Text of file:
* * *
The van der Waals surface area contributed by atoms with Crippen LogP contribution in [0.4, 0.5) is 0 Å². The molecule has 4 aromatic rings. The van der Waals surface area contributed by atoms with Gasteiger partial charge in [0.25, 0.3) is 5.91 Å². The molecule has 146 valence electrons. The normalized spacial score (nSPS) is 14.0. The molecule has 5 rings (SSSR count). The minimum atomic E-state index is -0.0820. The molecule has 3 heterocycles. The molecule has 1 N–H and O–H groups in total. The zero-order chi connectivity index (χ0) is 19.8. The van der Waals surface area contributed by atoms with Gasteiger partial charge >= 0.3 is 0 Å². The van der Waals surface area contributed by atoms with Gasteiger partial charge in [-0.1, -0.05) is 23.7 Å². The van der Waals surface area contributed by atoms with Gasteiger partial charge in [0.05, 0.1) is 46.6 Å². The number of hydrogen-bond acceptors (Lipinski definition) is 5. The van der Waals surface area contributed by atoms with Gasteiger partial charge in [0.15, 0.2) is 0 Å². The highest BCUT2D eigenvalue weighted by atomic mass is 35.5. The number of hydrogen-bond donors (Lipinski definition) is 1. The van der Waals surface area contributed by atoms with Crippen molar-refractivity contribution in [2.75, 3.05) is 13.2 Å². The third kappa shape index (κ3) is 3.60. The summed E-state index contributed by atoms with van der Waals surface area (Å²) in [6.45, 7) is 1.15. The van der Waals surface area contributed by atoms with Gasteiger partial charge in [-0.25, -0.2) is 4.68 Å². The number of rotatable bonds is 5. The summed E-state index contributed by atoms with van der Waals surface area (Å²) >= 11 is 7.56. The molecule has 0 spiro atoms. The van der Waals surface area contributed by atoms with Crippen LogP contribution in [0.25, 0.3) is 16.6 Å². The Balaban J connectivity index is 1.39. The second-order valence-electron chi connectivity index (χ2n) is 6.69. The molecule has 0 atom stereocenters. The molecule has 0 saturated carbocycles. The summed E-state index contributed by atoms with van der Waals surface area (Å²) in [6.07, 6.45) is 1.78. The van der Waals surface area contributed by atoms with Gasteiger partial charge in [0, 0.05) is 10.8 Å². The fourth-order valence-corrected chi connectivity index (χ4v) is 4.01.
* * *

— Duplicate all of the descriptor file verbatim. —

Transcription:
The van der Waals surface area contributed by atoms with Crippen LogP contribution in [0.4, 0.5) is 0 Å². The molecule has 4 aromatic rings. The van der Waals surface area contributed by atoms with Gasteiger partial charge in [0.25, 0.3) is 5.91 Å². The molecule has 146 valence electrons. The normalized spacial score (nSPS) is 14.0. The molecule has 5 rings (SSSR count). The minimum atomic E-state index is -0.0820. The molecule has 3 heterocycles. The molecule has 1 N–H and O–H groups in total. The zero-order chi connectivity index (χ0) is 19.8. The van der Waals surface area contributed by atoms with Gasteiger partial charge >= 0.3 is 0 Å². The van der Waals surface area contributed by atoms with Gasteiger partial charge in [-0.1, -0.05) is 23.7 Å². The van der Waals surface area contributed by atoms with Gasteiger partial charge in [0.05, 0.1) is 46.6 Å². The number of hydrogen-bond acceptors (Lipinski definition) is 5. The van der Waals surface area contributed by atoms with Gasteiger partial charge in [0.15, 0.2) is 0 Å². The highest BCUT2D eigenvalue weighted by atomic mass is 35.5. The number of hydrogen-bond donors (Lipinski definition) is 1. The van der Waals surface area contributed by atoms with Crippen molar-refractivity contribution in [2.75, 3.05) is 13.2 Å². The third kappa shape index (κ3) is 3.60. The summed E-state index contributed by atoms with van der Waals surface area (Å²) in [6.45, 7) is 1.15. The van der Waals surface area contributed by atoms with Gasteiger partial charge in [-0.25, -0.2) is 4.68 Å². The number of rotatable bonds is 5. The summed E-state index contributed by atoms with van der Waals surface area (Å²) >= 11 is 7.56. The molecule has 0 spiro atoms. The van der Waals surface area contributed by atoms with Crippen LogP contribution in [0.25, 0.3) is 16.6 Å². The Balaban J connectivity index is 1.39. The second-order valence-electron chi connectivity index (χ2n) is 6.69. The molecule has 0 atom stereocenters. The molecule has 0 saturated carbocycles. The summed E-state index contributed by atoms with van der Waals surface area (Å²) in [6.07, 6.45) is 1.78. The van der Waals surface area contributed by atoms with Gasteiger partial charge in [0, 0.05) is 10.8 Å². The fourth-order valence-corrected chi connectivity index (χ4v) is 4.01.